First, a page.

Anvil journal of theology and mission
Christopher James, Church Planting in Post Christian Soil, (New York: Oxford University Press, 2018)
reviewed by James Butler, Church Mission Society
What is the future of the church in the post-Christian West? This is not the first book to ask this question and it won’t be the last. The particular contribution of this book is its practical theology approach. It is a detailed and focused study on the Seattle area in Pacific North West of the United States of America, which has been described as “the None Zone” with a high percentage of religiously unaffiliated people. James suggests that, based on current trends, Seattle gives a good indication of what the future looks like for the church in the US. Using a mixed method approach drawing on both quantitative and qualitative research methods, James presents four models of church that seem to be engaging well in this post-Christian landscape. The major contribution of the book comes from the time he spends presenting, evaluating, learning from these models.
The early chapters present the cultural context of Seattle and the Pacific North West, the qualitative data collected about churches in the area, and the ecclesiological approach taken around models of church. Chapter 4 presents the four models, developing careful descriptions based on the qualitative and quantitative research. Chapter 5 moves from presenting into evaluating using a missional lens. It explores each model’s strengths and some of the potential weaknesses. James then moves, in Chapter 6, to make some suggestions about how the models could be strengthened by learning from each other and from the missional theology he is engaging with. Chapter 7 presents some of the wisdom from these different church models and begins to sketch out some of the larger ecclesiological implications, presumably to be picked up and developed at a later date.
There is much that can be celebrated about this book and the research it is based on. It is a careful and detailed study, one that is clear about its focus on Christian witness in an increasingly post-Christian west. It is a study which is unapologetically theological, being open about its position and commitments and making bold critiques. It is firmly focused on practice, deeply committed to Christian witness and generously ecumenical.
I do have some reservations. While the missional lens chosen for the study is one which brings helpful and significant insights into practice, it can sometimes feel a bit overbearing. There is an assumption that missional theology is the way forward, and everything is evaluated based on that theology. I would have liked to have seen some critique of the missional lens from the actual practice he observed. It could have been strengthened by at least entertaining the question of whether other missiological approaches might have made better sense and might be more appropriate in a post-Christian world. This means that some of the suggestions for the different models can feel a little heavy handed. A helpful avenue of further reflection would be James’s assertion that many of the models have the resources within them to overcome their weaknesses, and more could have been made of this. The book is the product of a doctoral thesis and as a result takes a while to get going. The first three chapters survey the field and context and it would have benefitted from getting into the meat of the insights a little quicker. I wonder whether this earlier discussion could have been condensed, which would have had the added bonus of allowing some expansion of the final chapter where the fascinating insights highlighted could have been developed a bit further. The final thing which struck me from reading this, which is less a criticism of the book and a more a wider comment on thinking about models, was that this felt very different from a British context. I could not imagine some of the approaches working in the UK, and the scale and funding was unfamiliar.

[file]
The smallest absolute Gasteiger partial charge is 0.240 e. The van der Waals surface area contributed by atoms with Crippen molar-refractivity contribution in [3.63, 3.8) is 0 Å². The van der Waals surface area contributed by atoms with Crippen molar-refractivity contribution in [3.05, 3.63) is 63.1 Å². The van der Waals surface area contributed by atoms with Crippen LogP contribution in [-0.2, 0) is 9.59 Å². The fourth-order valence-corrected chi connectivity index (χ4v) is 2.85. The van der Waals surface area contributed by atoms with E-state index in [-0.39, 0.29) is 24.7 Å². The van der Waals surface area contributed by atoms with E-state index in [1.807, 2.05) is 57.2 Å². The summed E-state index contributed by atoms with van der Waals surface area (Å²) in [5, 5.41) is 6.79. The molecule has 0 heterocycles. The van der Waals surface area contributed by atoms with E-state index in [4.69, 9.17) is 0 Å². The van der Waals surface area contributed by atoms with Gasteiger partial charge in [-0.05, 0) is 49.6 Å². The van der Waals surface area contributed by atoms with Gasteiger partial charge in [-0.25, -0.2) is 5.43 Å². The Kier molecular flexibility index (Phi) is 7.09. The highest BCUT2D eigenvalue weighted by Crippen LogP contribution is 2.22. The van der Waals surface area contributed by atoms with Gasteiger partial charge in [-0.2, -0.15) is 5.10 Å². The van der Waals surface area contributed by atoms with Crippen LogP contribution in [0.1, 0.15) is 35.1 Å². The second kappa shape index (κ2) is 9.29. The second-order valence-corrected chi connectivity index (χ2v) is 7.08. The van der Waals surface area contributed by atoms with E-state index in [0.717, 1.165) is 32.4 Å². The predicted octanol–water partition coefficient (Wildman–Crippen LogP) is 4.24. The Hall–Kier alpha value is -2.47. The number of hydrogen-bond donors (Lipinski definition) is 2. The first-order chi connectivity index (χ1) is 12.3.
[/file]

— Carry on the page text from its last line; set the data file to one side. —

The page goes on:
Overall an important contribution to a growing field particularly because of the rigorous qualitative and quantitative research that has gone into it. It provides a helpful model for a practical approach to ecclesiology and is a rich engagement with missional theology. As well as its contributions to academic theological accounts of church planting, the book will be of interest to theologically engaged practitioners and important for teaching around church planting and contemporary ecclesiology.